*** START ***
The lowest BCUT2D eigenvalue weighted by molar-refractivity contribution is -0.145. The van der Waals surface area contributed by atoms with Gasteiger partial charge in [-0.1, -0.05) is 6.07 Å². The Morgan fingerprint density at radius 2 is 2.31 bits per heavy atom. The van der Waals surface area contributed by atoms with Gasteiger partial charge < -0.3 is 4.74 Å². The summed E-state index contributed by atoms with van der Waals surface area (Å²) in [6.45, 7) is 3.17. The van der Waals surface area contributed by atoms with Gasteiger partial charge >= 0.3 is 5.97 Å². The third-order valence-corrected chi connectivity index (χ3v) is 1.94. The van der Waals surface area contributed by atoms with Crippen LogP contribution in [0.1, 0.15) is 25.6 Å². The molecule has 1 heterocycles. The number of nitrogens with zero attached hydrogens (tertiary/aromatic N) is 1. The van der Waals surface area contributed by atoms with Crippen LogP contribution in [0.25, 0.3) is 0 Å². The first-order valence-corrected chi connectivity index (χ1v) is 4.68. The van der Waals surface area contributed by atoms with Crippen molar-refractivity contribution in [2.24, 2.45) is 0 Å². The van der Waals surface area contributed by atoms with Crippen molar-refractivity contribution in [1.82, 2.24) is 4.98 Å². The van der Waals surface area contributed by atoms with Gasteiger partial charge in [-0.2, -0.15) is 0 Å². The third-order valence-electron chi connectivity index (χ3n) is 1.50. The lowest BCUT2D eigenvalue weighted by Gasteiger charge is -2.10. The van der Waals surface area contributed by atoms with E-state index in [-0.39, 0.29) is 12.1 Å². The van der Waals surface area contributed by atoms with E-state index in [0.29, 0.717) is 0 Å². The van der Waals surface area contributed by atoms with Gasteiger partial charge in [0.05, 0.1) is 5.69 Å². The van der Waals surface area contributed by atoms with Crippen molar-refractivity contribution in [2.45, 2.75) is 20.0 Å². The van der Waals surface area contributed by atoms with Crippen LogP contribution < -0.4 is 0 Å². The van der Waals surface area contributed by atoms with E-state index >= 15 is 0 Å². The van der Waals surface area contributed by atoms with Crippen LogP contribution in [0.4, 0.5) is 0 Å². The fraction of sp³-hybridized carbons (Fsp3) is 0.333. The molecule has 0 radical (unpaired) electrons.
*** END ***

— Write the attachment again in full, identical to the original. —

The lowest BCUT2D eigenvalue weighted by molar-refractivity contribution is -0.145. The van der Waals surface area contributed by atoms with Gasteiger partial charge in [-0.1, -0.05) is 6.07 Å². The Morgan fingerprint density at radius 2 is 2.31 bits per heavy atom. The van der Waals surface area contributed by atoms with Gasteiger partial charge < -0.3 is 4.74 Å². The summed E-state index contributed by atoms with van der Waals surface area (Å²) in [6.45, 7) is 3.17. The van der Waals surface area contributed by atoms with Gasteiger partial charge >= 0.3 is 5.97 Å². The third-order valence-corrected chi connectivity index (χ3v) is 1.94. The van der Waals surface area contributed by atoms with Crippen LogP contribution in [0.1, 0.15) is 25.6 Å². The molecule has 1 heterocycles. The number of nitrogens with zero attached hydrogens (tertiary/aromatic N) is 1. The van der Waals surface area contributed by atoms with Crippen LogP contribution in [0.25, 0.3) is 0 Å². The first-order valence-corrected chi connectivity index (χ1v) is 4.68. The van der Waals surface area contributed by atoms with Crippen molar-refractivity contribution in [2.24, 2.45) is 0 Å². The van der Waals surface area contributed by atoms with Crippen molar-refractivity contribution in [1.82, 2.24) is 4.98 Å². The van der Waals surface area contributed by atoms with Gasteiger partial charge in [-0.2, -0.15) is 0 Å². The third-order valence-electron chi connectivity index (χ3n) is 1.50. The lowest BCUT2D eigenvalue weighted by Gasteiger charge is -2.10. The van der Waals surface area contributed by atoms with E-state index in [-0.39, 0.29) is 12.1 Å². The van der Waals surface area contributed by atoms with E-state index in [0.29, 0.717) is 0 Å². The van der Waals surface area contributed by atoms with Gasteiger partial charge in [0.05, 0.1) is 5.69 Å². The van der Waals surface area contributed by atoms with Crippen molar-refractivity contribution in [2.45, 2.75) is 20.0 Å². The van der Waals surface area contributed by atoms with Crippen LogP contribution < -0.4 is 0 Å². The van der Waals surface area contributed by atoms with E-state index >= 15 is 0 Å². The van der Waals surface area contributed by atoms with Crippen LogP contribution in [0.4, 0.5) is 0 Å². The fraction of sp³-hybridized carbons (Fsp3) is 0.333. The molecule has 0 radical (unpaired) electrons.